In summary, this research project provided experience for the contractor in the use of the maturity system technology that enabled real-time estimates of concrete strength using sacrificial sensors embedded in concrete placements. The pilot results depict the high degree of correlation obtainable between the maturity method calculation and the actual concrete strength.

Key Findings and Implementation Tools

1 : Maturity Index

The Strength-Maturity Relationship – The relationship between the concrete temperature and maturity index, which is also called the temperature-time factor, can be calculated using the following formula (E4-2, page 4):

In cases when, in the early stages of curing, concrete strength does not have a linear relationship with temperature, a separate formula is utilized (E4-2, page 5):

A key variable in this equation is the datum temperature T0. Approximate values for the datum temperature are provided in the American Society for Testing and Materials' ASTM C 1074 (E4-2, page 5; E4-15, page 4):

2 : Relation between Maturity Index and Concrete Strength

Commonly at ages 1, 2, 5, 7, 14 and 28 days, compressive test are performed on at least two cylinders. The break points can be earlier for high-early mixes and later for slower strength gain mixes. They were directly correlated with the Maturity index calculations (E4-2, page 7; E4-15, page 5).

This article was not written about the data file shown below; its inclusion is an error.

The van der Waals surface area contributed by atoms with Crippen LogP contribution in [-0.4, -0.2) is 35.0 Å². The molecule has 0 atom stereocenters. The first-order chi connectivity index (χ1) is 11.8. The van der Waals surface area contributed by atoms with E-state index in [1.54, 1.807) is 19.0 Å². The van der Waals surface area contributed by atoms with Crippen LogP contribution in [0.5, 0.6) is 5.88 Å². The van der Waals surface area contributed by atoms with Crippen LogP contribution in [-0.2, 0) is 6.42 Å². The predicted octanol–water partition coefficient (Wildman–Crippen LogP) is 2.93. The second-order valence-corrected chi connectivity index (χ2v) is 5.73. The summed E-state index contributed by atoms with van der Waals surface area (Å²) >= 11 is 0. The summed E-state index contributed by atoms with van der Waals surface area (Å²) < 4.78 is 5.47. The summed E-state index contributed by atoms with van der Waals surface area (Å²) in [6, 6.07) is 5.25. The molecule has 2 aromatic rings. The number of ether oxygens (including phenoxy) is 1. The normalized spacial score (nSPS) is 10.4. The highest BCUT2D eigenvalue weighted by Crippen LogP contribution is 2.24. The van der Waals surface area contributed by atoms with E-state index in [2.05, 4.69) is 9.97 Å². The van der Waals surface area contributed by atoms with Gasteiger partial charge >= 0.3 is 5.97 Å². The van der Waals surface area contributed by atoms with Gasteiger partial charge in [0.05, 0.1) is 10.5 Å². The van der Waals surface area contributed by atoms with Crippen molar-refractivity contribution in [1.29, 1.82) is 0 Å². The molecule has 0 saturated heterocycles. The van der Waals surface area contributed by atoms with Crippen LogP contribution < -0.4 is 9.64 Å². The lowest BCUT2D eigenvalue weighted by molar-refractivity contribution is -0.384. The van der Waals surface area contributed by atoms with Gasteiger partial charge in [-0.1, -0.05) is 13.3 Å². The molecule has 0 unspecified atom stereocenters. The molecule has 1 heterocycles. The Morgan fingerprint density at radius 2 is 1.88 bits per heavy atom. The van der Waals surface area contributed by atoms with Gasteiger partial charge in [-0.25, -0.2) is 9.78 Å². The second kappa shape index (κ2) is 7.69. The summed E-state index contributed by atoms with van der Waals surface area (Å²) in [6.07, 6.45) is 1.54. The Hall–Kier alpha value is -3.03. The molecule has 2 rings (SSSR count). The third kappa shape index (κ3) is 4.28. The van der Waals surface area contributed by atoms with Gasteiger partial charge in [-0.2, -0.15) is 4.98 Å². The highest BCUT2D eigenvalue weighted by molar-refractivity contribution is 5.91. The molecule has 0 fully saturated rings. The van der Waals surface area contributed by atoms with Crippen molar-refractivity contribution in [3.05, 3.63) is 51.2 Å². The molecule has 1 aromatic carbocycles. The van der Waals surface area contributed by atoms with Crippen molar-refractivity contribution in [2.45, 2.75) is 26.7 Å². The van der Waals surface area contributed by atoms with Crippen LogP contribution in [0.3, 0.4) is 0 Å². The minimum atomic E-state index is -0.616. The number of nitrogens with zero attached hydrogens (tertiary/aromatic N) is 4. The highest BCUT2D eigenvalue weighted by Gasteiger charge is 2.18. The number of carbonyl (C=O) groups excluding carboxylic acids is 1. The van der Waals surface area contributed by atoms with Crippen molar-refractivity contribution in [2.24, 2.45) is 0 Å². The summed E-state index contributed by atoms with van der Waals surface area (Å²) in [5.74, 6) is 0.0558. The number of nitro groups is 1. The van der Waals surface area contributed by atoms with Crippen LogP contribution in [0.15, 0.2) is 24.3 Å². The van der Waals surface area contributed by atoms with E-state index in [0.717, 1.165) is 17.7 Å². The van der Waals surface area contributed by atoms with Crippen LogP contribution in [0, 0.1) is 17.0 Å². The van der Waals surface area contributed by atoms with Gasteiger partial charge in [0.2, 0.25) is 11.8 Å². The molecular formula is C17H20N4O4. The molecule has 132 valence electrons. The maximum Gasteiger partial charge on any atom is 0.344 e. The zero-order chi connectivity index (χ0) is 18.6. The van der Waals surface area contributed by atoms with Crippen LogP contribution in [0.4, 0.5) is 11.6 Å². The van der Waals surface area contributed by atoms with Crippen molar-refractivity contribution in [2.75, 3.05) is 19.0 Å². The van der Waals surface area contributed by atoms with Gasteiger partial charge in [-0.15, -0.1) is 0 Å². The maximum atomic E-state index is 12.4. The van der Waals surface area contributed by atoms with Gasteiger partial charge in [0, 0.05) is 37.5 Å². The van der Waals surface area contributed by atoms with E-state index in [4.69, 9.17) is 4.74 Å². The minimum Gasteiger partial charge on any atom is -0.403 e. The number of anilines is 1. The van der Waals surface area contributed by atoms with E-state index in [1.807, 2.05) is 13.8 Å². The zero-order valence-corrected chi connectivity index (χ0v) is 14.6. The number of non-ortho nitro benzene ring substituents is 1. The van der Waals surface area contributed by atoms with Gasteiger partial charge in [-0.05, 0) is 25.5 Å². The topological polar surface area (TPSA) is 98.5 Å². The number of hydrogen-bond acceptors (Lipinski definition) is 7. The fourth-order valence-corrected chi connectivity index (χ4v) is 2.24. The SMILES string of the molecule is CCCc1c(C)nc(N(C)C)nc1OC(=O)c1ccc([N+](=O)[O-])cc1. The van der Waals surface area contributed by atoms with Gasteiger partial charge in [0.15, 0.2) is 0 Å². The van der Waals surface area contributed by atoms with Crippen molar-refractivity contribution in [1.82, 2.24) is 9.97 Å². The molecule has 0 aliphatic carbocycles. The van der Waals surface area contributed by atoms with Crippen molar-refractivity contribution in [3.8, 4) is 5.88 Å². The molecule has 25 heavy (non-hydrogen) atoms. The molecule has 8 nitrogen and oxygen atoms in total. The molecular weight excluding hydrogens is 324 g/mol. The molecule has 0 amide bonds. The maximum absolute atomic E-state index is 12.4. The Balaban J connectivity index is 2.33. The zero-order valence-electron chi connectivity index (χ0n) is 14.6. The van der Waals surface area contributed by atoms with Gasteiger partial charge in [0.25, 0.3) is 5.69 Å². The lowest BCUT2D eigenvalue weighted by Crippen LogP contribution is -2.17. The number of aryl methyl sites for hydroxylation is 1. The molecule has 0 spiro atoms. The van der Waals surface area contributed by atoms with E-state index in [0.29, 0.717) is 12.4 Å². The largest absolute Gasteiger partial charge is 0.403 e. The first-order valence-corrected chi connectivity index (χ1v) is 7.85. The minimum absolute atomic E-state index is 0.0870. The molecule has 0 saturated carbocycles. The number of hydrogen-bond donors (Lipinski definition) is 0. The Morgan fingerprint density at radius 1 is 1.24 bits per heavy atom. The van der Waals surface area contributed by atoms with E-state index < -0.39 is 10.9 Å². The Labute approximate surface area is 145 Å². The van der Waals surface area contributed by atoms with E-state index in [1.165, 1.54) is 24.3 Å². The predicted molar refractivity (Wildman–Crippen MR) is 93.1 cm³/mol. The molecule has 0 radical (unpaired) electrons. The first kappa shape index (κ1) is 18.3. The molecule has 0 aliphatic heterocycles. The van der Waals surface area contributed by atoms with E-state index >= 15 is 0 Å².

3 : Advantage of the method showing inhomogeneous maturation/temperature development of concrete

Strength gain within a concrete structure occurs non-uniformly, which is a factor that typically goes unmeasured using traditional techniques of estimating concrete strength. In order to take advantage of the technology’s sensing capability, it is important to carefully consider the location of maturity sensors (E4-15, page 19).

4 : Impact of the Concrete Maturity Method on QA/QC

The compressive strength value from the validation cylinder tests are within the 10% acceptable range of the strength-maturity relationship of their corresponding design mix. These validation results indicate that the strength and maturity curves for the two mix designs can be used with confidence to determine the time for early removal of form work (E4-2, page 20).

5 : Maturity Readings

Maturity readings in the strength development graph indicate that the concrete achieved the required 20 MPa form removal strength in less than 3 days – exhibiting a potential 25 days that could have been saved at this location (E4-2, page 37).

6 : Implementation Tools

Process Flowchart (E4-2, Page 18)

The Concrete Maturity Monitoring Plan (E4-15, Page 13)

Also see Appendix A in E4-2.


Key Performance Indicators

Improved productivity, improved cost, improved schedule, improved quality, improved safety, improved project information

Related Resources

Field Study of Concrete Maturity Method in Very Cold Weather (E4-2)

Publication Date: 08/2005 Resource Type: Fiatech Publication Source: FT-02

The Use of the Concrete Maturity Method in the Construction of Industrial Facilities: A Case Study (E4-15)

Publication Date: 01/2004 Resource Type: Fiatech Publication Source: FT-02